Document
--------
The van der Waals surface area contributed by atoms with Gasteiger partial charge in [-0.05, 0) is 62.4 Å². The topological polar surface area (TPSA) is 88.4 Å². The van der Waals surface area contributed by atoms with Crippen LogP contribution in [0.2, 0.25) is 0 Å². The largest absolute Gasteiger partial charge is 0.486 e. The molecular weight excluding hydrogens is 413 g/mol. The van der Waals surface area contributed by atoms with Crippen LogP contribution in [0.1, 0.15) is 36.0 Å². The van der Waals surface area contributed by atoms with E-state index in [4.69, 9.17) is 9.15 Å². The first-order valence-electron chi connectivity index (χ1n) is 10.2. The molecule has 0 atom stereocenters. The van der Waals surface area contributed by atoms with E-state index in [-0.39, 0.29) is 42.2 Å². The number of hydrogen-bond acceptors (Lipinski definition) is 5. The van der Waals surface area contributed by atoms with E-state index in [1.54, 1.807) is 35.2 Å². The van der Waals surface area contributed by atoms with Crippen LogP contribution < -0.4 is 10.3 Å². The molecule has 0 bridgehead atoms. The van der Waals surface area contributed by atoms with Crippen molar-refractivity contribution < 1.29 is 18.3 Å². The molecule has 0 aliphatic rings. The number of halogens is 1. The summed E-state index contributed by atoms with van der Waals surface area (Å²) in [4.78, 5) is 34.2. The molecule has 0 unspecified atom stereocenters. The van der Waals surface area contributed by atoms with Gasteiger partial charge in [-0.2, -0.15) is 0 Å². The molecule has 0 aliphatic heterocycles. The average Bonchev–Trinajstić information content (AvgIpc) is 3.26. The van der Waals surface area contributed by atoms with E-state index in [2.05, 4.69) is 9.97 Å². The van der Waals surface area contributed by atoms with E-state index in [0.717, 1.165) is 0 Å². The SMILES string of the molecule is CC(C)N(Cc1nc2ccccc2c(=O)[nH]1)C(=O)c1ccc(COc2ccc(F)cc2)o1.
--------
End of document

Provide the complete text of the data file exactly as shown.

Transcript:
The van der Waals surface area contributed by atoms with Gasteiger partial charge in [-0.05, 0) is 62.4 Å². The topological polar surface area (TPSA) is 88.4 Å². The van der Waals surface area contributed by atoms with Crippen LogP contribution in [0.2, 0.25) is 0 Å². The largest absolute Gasteiger partial charge is 0.486 e. The molecular weight excluding hydrogens is 413 g/mol. The van der Waals surface area contributed by atoms with Crippen LogP contribution in [0.1, 0.15) is 36.0 Å². The van der Waals surface area contributed by atoms with E-state index in [4.69, 9.17) is 9.15 Å². The first-order valence-electron chi connectivity index (χ1n) is 10.2. The molecule has 0 atom stereocenters. The van der Waals surface area contributed by atoms with E-state index in [-0.39, 0.29) is 42.2 Å². The number of hydrogen-bond acceptors (Lipinski definition) is 5. The van der Waals surface area contributed by atoms with E-state index in [1.54, 1.807) is 35.2 Å². The van der Waals surface area contributed by atoms with Crippen LogP contribution < -0.4 is 10.3 Å². The molecule has 0 bridgehead atoms. The van der Waals surface area contributed by atoms with Crippen molar-refractivity contribution < 1.29 is 18.3 Å². The molecule has 0 aliphatic rings. The number of halogens is 1. The summed E-state index contributed by atoms with van der Waals surface area (Å²) in [4.78, 5) is 34.2. The molecule has 0 unspecified atom stereocenters. The van der Waals surface area contributed by atoms with Gasteiger partial charge in [-0.2, -0.15) is 0 Å². The molecule has 0 aliphatic heterocycles. The average Bonchev–Trinajstić information content (AvgIpc) is 3.26. The van der Waals surface area contributed by atoms with E-state index in [2.05, 4.69) is 9.97 Å². The van der Waals surface area contributed by atoms with E-state index in [0.717, 1.165) is 0 Å². The SMILES string of the molecule is CC(C)N(Cc1nc2ccccc2c(=O)[nH]1)C(=O)c1ccc(COc2ccc(F)cc2)o1.